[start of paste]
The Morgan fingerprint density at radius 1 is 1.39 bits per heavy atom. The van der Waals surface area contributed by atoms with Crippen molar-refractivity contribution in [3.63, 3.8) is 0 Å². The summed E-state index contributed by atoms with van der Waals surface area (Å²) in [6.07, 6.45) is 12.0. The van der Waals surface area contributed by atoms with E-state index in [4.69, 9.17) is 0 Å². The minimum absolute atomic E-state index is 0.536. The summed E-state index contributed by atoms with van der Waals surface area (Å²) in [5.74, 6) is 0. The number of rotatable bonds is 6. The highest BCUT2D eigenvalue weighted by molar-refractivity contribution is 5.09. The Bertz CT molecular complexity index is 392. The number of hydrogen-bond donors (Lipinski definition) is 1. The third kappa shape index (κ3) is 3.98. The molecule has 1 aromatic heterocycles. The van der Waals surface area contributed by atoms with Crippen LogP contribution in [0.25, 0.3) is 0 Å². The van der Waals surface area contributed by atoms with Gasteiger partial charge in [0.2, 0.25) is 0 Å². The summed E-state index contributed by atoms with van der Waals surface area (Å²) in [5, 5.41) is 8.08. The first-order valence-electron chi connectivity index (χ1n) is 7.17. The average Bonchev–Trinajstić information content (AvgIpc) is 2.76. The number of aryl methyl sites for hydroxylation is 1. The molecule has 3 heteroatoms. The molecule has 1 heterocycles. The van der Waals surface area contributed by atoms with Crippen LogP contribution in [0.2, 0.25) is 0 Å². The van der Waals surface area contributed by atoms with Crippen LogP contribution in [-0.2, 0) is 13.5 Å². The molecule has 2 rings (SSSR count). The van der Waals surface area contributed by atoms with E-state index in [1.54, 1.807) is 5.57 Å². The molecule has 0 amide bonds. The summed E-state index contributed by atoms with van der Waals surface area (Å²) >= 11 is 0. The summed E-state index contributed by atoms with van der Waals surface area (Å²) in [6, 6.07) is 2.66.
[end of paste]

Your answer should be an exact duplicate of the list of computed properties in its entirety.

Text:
The Morgan fingerprint density at radius 1 is 1.39 bits per heavy atom. The van der Waals surface area contributed by atoms with Crippen molar-refractivity contribution in [3.63, 3.8) is 0 Å². The summed E-state index contributed by atoms with van der Waals surface area (Å²) in [6.07, 6.45) is 12.0. The van der Waals surface area contributed by atoms with E-state index in [4.69, 9.17) is 0 Å². The minimum absolute atomic E-state index is 0.536. The summed E-state index contributed by atoms with van der Waals surface area (Å²) in [5.74, 6) is 0. The number of rotatable bonds is 6. The highest BCUT2D eigenvalue weighted by molar-refractivity contribution is 5.09. The Bertz CT molecular complexity index is 392. The number of hydrogen-bond donors (Lipinski definition) is 1. The third kappa shape index (κ3) is 3.98. The molecule has 1 aromatic heterocycles. The van der Waals surface area contributed by atoms with Crippen LogP contribution in [0.25, 0.3) is 0 Å². The van der Waals surface area contributed by atoms with Gasteiger partial charge in [0.2, 0.25) is 0 Å². The summed E-state index contributed by atoms with van der Waals surface area (Å²) in [5, 5.41) is 8.08. The first-order valence-electron chi connectivity index (χ1n) is 7.17. The average Bonchev–Trinajstić information content (AvgIpc) is 2.76. The number of aryl methyl sites for hydroxylation is 1. The molecule has 3 heteroatoms. The molecule has 1 heterocycles. The van der Waals surface area contributed by atoms with Crippen LogP contribution in [0.2, 0.25) is 0 Å². The van der Waals surface area contributed by atoms with Crippen LogP contribution in [-0.2, 0) is 13.5 Å². The molecule has 2 rings (SSSR count). The van der Waals surface area contributed by atoms with E-state index in [1.54, 1.807) is 5.57 Å². The molecule has 0 amide bonds. The summed E-state index contributed by atoms with van der Waals surface area (Å²) >= 11 is 0. The summed E-state index contributed by atoms with van der Waals surface area (Å²) in [6, 6.07) is 2.66.